Today I discovered a really, really cool thing down at Wynyard Quarter. It’s called Moodbank and the concept is simple; you deposit your mood (you select a mood from over 1,000 options) in a Moodbank account using a mood ATM.
The general gist of it is that the Moodbank is a bank that has mood rather than money as its currency. The designers of this public art project say that “by mimicking and subverting the aesthetics of a bank and by contrasting analogue and digital data, we aimed to draw attention to the processes in which our feelings become commercially valuable in contemporary life.”
Don’t let that description lead you to believe this is a pretentious bit of wankery, this is excellent stuff. Mr 6 and I both deposited our moods (happy) and then clicked through to view the mood trends of Wynyard Quarter.
There was a blend of happy (21%), peachy (21%), groggy (10%), hungry (7%), curious (3%) and, among others, meh (3%).
Lonely (11%) was also in there and, looking through the transaction description, people had deposited moods including “shit, but hopeful for future” and “empty & lonely & lame”.
And then my perspective shifted. Suddenly those strangers walking past were people with feelings. It’s people watching on steroids. Having an insight into the moods of those around created a sense of belonging, something that’s difficult to achieve in an urban setting. I wonder if any of the11% of lonely people looked at that mood trend and realised that, actually, they weren’t alone in their loneliness.
It’s a thought provoking piece and one that captivated both myself and the six year old. As a parent it was a phenomenal lesson in empathy. How empowering to a child – or anyone – to have his feelings validated without judgement. Yet outside that, the uses for the Moodbank are endless and genuinely exciting. What impact does mood have on productivity? On learning? Do moods change through the day, the week?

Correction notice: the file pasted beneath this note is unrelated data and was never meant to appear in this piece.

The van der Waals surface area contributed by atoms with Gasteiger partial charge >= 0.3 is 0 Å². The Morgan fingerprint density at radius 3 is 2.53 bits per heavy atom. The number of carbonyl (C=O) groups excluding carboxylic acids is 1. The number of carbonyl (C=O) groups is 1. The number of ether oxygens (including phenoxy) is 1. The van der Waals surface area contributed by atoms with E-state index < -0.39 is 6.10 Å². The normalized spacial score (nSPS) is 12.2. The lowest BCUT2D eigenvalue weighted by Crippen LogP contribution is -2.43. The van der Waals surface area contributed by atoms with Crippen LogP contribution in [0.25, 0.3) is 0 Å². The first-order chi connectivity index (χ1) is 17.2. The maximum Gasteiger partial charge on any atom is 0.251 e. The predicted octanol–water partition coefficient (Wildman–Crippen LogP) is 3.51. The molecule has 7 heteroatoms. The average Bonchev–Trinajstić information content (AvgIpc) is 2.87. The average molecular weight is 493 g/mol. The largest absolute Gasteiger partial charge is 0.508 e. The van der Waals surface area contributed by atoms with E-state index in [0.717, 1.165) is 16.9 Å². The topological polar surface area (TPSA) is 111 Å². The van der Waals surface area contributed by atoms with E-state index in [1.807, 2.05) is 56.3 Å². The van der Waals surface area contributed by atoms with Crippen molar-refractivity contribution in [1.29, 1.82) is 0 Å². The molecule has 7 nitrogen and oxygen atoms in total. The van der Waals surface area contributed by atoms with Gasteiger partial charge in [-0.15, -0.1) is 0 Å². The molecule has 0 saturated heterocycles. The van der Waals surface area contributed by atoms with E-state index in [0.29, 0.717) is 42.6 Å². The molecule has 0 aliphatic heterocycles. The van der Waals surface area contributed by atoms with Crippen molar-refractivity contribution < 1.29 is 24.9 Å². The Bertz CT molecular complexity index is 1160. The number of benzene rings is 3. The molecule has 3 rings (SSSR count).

Researchers at Wharton School of the University of Pennsylvania conducted a study that indicates that waking up on the right or wrong side of the bed can have persistent effects: employees who bring negative emotions to work not only tend to stay in a bad mood throughout the day, but their productivity falls by over 10%.
Meanwhile Ruby Nadler’s thesis “The Influence of Mood and Motivation on Cognitive Flexibility” (2013) examines the influence of mood on category learning and demonstrates that positive mood enhances and is positively related to rule-based category learning.
So if we can measure mood and accept that business performance or academic success is affected by mood, then the case for creating positive moods is clear.
In the meantime, get down to Wynyard Quarter Moodbank and make a deposit.